‘Modern’ in social/historical use can refer (roughly) both to periods of time, works and ideas from those periods of times, and to characteristics perceived as modern. There’s a rough consensus about the period we’d call modern history, and a different one in philosophy/culture/art theory about the time period encompassed by the movement called Modernity.
Handily, the word ‘modern’ has become shorthand for new or up-to-date, reflecting trends of today, or occasionally, forward-thinking. So in common use, the adjective ‘modern’ has already uprooted itself from the tradition of being used to describe work from a particular period of time. People will keep on using it to describe the work of today. Though obviously it’s still used in its original sense when the context suits.
Post-modernity is more fluid and less time-anchored than the modern or Modernity. It’s basically an agreement (or discussion. or ongoing argument) about shared characteristics of works and ideas in an environment more complex than the modern. It doesn’t say: ‘Post-modernity began here, in year X, and all the works from then on are postmodern.’ If something made 150 years ago happens to match various criteria for postmodernity, it’s still seen as game to mount an argument for that thing being postmodern. Or at least to indicate that it expresses characteristics we now identify as being postmodern.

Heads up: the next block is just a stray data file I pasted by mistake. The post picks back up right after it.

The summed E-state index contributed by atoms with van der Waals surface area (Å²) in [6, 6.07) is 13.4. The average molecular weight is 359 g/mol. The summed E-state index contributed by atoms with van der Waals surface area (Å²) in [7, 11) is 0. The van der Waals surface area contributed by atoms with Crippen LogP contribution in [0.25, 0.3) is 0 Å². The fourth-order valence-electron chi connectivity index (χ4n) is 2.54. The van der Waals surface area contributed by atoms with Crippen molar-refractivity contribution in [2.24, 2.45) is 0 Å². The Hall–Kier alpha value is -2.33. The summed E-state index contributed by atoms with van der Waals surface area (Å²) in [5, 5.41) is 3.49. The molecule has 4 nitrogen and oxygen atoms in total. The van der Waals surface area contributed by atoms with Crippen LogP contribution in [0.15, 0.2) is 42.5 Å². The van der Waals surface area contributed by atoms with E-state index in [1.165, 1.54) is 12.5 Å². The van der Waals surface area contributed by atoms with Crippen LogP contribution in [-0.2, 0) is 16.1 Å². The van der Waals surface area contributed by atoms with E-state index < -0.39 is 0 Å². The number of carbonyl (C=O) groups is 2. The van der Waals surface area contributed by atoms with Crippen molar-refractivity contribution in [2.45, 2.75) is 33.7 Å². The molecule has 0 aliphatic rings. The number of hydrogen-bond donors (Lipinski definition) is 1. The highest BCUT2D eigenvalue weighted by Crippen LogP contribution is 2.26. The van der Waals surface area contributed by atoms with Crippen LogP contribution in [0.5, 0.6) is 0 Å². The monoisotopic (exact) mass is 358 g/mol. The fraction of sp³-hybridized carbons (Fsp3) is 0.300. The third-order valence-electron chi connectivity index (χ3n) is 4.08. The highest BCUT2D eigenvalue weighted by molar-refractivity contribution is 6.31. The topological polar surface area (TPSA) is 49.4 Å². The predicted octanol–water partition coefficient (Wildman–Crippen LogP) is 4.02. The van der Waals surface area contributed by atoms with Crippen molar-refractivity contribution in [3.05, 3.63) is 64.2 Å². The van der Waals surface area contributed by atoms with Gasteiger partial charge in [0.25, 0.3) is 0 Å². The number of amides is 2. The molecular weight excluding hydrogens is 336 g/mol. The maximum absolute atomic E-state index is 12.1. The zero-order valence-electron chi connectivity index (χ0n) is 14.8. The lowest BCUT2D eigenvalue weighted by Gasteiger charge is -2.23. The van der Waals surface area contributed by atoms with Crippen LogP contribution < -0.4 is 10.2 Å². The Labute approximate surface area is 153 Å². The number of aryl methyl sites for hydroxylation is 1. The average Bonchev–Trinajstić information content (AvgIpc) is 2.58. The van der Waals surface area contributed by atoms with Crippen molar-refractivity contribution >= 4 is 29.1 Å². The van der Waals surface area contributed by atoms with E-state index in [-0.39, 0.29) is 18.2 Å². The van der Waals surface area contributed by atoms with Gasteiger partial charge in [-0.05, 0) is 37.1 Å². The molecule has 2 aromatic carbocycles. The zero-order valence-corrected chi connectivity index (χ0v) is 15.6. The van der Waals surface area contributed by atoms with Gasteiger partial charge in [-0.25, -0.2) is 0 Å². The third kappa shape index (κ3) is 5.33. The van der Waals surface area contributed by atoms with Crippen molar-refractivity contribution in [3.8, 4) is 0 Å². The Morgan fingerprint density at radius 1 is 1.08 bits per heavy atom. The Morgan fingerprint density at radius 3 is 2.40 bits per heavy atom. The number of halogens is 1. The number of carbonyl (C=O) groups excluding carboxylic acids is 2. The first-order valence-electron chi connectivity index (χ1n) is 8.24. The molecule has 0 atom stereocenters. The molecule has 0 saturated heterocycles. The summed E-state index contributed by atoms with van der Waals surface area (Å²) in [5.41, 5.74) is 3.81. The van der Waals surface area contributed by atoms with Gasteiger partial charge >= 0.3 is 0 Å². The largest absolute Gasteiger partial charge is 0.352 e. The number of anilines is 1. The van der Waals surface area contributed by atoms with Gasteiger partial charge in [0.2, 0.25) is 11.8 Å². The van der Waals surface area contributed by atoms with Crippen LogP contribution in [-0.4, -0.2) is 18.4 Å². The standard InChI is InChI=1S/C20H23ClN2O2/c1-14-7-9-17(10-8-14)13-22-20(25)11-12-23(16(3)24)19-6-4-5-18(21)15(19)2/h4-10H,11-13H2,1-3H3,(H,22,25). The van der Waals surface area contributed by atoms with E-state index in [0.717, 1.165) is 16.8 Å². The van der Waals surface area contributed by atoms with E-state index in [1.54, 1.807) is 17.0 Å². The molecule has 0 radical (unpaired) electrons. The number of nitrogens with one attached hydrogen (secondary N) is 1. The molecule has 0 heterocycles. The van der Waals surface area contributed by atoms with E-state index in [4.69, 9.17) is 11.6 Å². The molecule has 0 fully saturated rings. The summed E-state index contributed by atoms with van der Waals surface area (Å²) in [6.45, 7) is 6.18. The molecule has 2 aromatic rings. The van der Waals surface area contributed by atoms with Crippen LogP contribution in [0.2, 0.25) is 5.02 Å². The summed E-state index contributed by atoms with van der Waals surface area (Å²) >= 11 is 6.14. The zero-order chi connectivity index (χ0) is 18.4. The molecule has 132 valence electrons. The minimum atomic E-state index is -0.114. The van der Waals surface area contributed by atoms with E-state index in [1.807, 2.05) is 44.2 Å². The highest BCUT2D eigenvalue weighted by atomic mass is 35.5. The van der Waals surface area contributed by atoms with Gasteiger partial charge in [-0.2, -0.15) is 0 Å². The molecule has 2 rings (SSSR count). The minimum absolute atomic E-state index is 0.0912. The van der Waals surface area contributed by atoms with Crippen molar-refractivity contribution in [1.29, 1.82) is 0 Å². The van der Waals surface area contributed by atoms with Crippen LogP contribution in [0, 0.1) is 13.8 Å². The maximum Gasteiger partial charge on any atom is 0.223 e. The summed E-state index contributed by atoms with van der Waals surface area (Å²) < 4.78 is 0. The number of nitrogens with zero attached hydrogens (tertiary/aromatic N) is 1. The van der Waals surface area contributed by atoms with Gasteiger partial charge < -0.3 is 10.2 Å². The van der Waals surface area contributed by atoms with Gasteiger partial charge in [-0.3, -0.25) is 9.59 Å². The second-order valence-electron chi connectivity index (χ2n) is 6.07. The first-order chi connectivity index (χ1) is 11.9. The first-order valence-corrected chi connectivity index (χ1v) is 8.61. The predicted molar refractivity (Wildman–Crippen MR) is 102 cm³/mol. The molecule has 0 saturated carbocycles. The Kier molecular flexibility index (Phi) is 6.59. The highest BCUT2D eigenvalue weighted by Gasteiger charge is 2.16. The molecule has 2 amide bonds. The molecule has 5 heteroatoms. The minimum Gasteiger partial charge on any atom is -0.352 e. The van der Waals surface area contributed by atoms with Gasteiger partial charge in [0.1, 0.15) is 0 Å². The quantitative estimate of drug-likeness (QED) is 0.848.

Most mainstream entertainment has become casually postmodern. Self-referential, referencing each other, fourth-wall-breaking, more ironic than earnest, hyper this and hyper that. (Jean-Baudrillard was big on the ‘hyper’ prefix. e.g. hyperirony) The Simpsons is probably the fundament for everybody being able to understand postmodern characteristics while rarely ever hearing them called postmodern characteristics.
So, having recounted my uni day memories of modernism and postmodernism, my opinion on the topic is probably equally tangled. IF is definitely characterised by a ton of postmodernity now, and probably has been since its start back in what’s been called ‘old IF’. It’s been the nature of people who made things on computers in the mainframe and microcomputer years that they exercised postmodern tendencies ahead of the curve. The concept of the modern here is relative to IF’s short history, and represents an expansion of subject matters and techniques. So IF was postmodern, for cultural theory purposes, before it became modern! For that reason, and due to the nature of the project of postmodernity, I don’t think you’d ever want to define a period of IF as postmodern. Even though a lot of IF is now extremely postmodern.
Maybe the next main trend in parser IF was player-friendliness, and it continues. Maybe there’s some word to reflect that that doesn’t sound awful.